The Maungakaramea memorial records the deaths of two men at Gallipoli, one of whom – Private Cook – died on August 8th 1915 in the ferocious battle for Chunuk Bair.
The Tapuhi memorial records the deaths of two local men in the battle for Messines and Passchendaele in 1917. According to the memorial, the four Passchendaele casualties were killed on October 12 1917 – described as “the blackest day in New Zealand’s post-1840 existence”.
October 12 was the day the New Zealanders attacked Bellevue Spur, though things couldn’t have gone more wrong. Heavy rain prevented correct positioning of artillery, which meant some shells fell short of target causing casualties among advancing New Zealanders.
Those who made it through found that the earlier bombardment had failed to clear German barbed wire and concrete pillboxes with their machine guns. Many soldiers found themselves pinned down in shell craters. The battle claimed 3700 New Zealand casualties – almost 850 of them dead or lying mortally wounded in the mud.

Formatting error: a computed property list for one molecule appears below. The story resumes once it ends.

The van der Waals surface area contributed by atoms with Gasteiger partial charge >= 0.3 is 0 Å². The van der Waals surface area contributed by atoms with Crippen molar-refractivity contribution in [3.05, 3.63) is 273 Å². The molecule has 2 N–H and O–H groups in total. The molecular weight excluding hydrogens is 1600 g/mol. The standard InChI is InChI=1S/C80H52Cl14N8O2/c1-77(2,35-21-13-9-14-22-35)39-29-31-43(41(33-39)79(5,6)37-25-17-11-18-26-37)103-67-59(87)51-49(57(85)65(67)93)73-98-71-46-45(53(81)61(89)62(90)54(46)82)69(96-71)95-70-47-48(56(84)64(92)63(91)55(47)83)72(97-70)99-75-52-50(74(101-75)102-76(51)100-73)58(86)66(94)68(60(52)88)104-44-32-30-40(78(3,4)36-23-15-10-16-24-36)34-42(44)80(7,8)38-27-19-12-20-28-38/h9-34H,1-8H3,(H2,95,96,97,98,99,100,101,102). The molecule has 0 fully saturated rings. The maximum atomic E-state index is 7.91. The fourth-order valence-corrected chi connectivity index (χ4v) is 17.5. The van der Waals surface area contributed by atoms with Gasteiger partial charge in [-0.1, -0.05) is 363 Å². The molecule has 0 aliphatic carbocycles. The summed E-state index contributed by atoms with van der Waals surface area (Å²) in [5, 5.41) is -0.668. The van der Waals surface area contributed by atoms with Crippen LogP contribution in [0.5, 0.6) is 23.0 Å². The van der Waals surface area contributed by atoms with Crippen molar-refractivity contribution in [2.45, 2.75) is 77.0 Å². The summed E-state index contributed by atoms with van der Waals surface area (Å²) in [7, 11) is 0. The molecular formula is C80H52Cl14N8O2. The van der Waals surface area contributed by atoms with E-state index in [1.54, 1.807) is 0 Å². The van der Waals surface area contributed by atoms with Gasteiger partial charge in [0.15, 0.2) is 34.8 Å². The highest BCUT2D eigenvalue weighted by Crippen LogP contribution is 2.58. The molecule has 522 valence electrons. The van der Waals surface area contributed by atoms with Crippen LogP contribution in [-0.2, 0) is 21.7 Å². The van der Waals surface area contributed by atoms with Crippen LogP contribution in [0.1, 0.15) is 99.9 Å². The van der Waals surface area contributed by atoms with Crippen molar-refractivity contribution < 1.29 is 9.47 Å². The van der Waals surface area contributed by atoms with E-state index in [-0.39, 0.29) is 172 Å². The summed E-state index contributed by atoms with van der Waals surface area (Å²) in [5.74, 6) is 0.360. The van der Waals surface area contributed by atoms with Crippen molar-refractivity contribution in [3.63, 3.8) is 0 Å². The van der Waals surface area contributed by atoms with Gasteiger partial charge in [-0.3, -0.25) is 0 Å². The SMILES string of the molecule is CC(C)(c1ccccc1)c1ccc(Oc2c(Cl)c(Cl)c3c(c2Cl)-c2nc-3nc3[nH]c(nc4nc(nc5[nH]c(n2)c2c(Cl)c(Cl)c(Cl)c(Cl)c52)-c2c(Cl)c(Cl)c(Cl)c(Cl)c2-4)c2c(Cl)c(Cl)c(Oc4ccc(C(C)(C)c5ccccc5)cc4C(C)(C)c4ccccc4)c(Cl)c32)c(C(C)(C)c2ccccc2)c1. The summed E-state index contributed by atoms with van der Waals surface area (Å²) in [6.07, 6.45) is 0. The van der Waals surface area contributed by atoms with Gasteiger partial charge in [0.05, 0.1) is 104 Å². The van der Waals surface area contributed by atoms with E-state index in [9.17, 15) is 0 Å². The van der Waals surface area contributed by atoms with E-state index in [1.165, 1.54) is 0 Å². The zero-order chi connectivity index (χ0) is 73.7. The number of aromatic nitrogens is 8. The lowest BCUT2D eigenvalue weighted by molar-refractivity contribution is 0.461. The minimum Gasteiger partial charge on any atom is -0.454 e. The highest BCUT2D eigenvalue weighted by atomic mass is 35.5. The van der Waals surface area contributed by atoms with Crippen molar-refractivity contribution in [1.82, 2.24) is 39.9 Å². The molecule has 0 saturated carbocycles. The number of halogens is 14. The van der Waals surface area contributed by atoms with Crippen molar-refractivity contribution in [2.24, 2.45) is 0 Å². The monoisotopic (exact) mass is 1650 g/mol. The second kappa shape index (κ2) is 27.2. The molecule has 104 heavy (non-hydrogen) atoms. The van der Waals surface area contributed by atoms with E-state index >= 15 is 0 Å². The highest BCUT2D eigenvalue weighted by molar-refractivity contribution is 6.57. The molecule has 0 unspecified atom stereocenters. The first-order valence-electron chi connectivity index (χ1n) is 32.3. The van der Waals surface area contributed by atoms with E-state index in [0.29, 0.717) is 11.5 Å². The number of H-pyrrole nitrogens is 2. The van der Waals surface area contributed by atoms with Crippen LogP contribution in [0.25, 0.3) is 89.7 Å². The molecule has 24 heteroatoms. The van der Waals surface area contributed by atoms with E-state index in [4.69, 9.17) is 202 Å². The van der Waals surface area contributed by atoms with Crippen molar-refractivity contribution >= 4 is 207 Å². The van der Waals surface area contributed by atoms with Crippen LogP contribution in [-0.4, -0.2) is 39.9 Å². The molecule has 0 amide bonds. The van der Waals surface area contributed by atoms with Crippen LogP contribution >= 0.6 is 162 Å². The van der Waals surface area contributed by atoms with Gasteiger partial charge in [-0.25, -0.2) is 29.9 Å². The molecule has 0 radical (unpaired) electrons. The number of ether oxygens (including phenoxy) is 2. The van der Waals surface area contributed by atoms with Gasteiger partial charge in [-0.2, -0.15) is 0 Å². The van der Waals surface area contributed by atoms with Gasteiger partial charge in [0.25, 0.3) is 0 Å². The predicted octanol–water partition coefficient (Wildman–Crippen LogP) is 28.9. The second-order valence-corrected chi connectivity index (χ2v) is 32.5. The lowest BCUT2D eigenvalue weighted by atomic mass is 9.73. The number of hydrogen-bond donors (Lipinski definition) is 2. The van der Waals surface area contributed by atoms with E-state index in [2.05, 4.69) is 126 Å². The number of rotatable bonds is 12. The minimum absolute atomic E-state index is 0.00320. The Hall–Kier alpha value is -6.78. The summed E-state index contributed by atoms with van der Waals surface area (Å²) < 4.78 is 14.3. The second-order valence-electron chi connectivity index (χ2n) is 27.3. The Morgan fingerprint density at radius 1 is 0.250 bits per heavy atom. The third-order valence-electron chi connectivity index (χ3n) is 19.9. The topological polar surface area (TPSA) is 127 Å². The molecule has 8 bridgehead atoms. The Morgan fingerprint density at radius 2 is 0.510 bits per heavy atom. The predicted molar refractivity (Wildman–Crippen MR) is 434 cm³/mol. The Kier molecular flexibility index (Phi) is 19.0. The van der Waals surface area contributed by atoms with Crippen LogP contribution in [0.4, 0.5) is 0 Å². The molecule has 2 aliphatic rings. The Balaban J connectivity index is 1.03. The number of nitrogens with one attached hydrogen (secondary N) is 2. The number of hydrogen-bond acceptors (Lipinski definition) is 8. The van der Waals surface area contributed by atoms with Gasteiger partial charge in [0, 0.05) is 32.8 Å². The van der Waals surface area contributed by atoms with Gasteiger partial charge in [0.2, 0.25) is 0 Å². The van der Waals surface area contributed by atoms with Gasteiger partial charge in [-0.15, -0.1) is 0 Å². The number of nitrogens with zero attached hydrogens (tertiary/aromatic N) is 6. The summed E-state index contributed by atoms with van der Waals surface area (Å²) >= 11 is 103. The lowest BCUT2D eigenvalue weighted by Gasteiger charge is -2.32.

The Tapuhi Memorial also records the name of two local soldiers who died at Le Quesnoy exactly a week before the armistice that ended the First World War was signed.
Soldiers craft Papakura-Karaka war memorial
The Papakura-Karaka War Memorial is unusual in that it depicts a New Zealand soldier wearing full fighting equipment, standing above a recumbent lion – a symbol of the British Empire.
It’s also unusual in that it is likely to have been designed and crafted by two men who had both fought in the war.
Information suggests that the statue of the soldier was made by a young local man, T.S. McFarland, under the direction of English sculptor William Henry Feldon who carved the lion.
Feldon was an accomplished artisan who served a five-year apprenticeship in sculpting at Oxford, and was later a visiting Master to the college at Eastbourne where he taught carving and modelling. Feldon came out to New Zealand in 1910, and undertook a series of panels for Government House in Wellington. When war broke out in 1914, he joined up and served overseas.
After the war, Feldon won a number of competitions for the design of war memorials in Bombay, Pokeno and Rotorua. He was also responsible for many statues including the Arawa Memorial in Rotorua and the Matakana War Memorial statue of George V.